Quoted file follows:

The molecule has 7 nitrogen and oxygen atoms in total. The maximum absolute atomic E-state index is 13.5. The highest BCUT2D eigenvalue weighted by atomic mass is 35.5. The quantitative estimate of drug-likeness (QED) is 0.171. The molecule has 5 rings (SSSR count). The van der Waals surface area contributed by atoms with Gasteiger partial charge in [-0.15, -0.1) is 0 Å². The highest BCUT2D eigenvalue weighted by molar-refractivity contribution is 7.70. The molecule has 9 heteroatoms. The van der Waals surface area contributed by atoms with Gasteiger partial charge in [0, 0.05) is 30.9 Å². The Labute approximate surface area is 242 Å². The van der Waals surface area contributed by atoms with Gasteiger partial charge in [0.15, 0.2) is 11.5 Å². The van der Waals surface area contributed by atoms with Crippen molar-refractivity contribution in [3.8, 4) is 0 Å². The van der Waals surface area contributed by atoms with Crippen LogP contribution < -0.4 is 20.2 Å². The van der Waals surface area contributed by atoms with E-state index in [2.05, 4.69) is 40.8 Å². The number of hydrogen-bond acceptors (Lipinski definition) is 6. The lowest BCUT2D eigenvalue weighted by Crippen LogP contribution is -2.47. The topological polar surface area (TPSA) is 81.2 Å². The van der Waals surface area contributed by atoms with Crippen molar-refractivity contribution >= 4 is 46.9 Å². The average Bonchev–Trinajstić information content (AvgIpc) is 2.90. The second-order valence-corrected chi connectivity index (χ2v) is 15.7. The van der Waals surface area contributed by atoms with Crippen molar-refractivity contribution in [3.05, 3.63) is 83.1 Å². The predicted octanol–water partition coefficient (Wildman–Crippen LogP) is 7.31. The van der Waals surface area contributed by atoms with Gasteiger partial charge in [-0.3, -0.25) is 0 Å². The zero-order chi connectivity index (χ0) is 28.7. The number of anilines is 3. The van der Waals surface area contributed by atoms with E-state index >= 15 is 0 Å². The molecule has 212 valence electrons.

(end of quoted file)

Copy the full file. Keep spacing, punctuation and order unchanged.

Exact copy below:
The molecule has 7 nitrogen and oxygen atoms in total. The maximum absolute atomic E-state index is 13.5. The highest BCUT2D eigenvalue weighted by atomic mass is 35.5. The quantitative estimate of drug-likeness (QED) is 0.171. The molecule has 5 rings (SSSR count). The van der Waals surface area contributed by atoms with Gasteiger partial charge in [-0.15, -0.1) is 0 Å². The highest BCUT2D eigenvalue weighted by molar-refractivity contribution is 7.70. The molecule has 9 heteroatoms. The van der Waals surface area contributed by atoms with Gasteiger partial charge in [0, 0.05) is 30.9 Å². The Labute approximate surface area is 242 Å². The van der Waals surface area contributed by atoms with Gasteiger partial charge in [0.15, 0.2) is 11.5 Å². The van der Waals surface area contributed by atoms with Crippen molar-refractivity contribution in [3.8, 4) is 0 Å². The van der Waals surface area contributed by atoms with Crippen LogP contribution < -0.4 is 20.2 Å². The van der Waals surface area contributed by atoms with E-state index in [2.05, 4.69) is 40.8 Å². The number of hydrogen-bond acceptors (Lipinski definition) is 6. The lowest BCUT2D eigenvalue weighted by Crippen LogP contribution is -2.47. The topological polar surface area (TPSA) is 81.2 Å². The van der Waals surface area contributed by atoms with Crippen molar-refractivity contribution >= 4 is 46.9 Å². The average Bonchev–Trinajstić information content (AvgIpc) is 2.90. The second-order valence-corrected chi connectivity index (χ2v) is 15.7. The van der Waals surface area contributed by atoms with Crippen molar-refractivity contribution in [3.05, 3.63) is 83.1 Å². The predicted octanol–water partition coefficient (Wildman–Crippen LogP) is 7.31. The van der Waals surface area contributed by atoms with Gasteiger partial charge in [-0.3, -0.25) is 0 Å². The zero-order chi connectivity index (χ0) is 28.7. The number of anilines is 3. The van der Waals surface area contributed by atoms with E-state index >= 15 is 0 Å². The molecule has 212 valence electrons.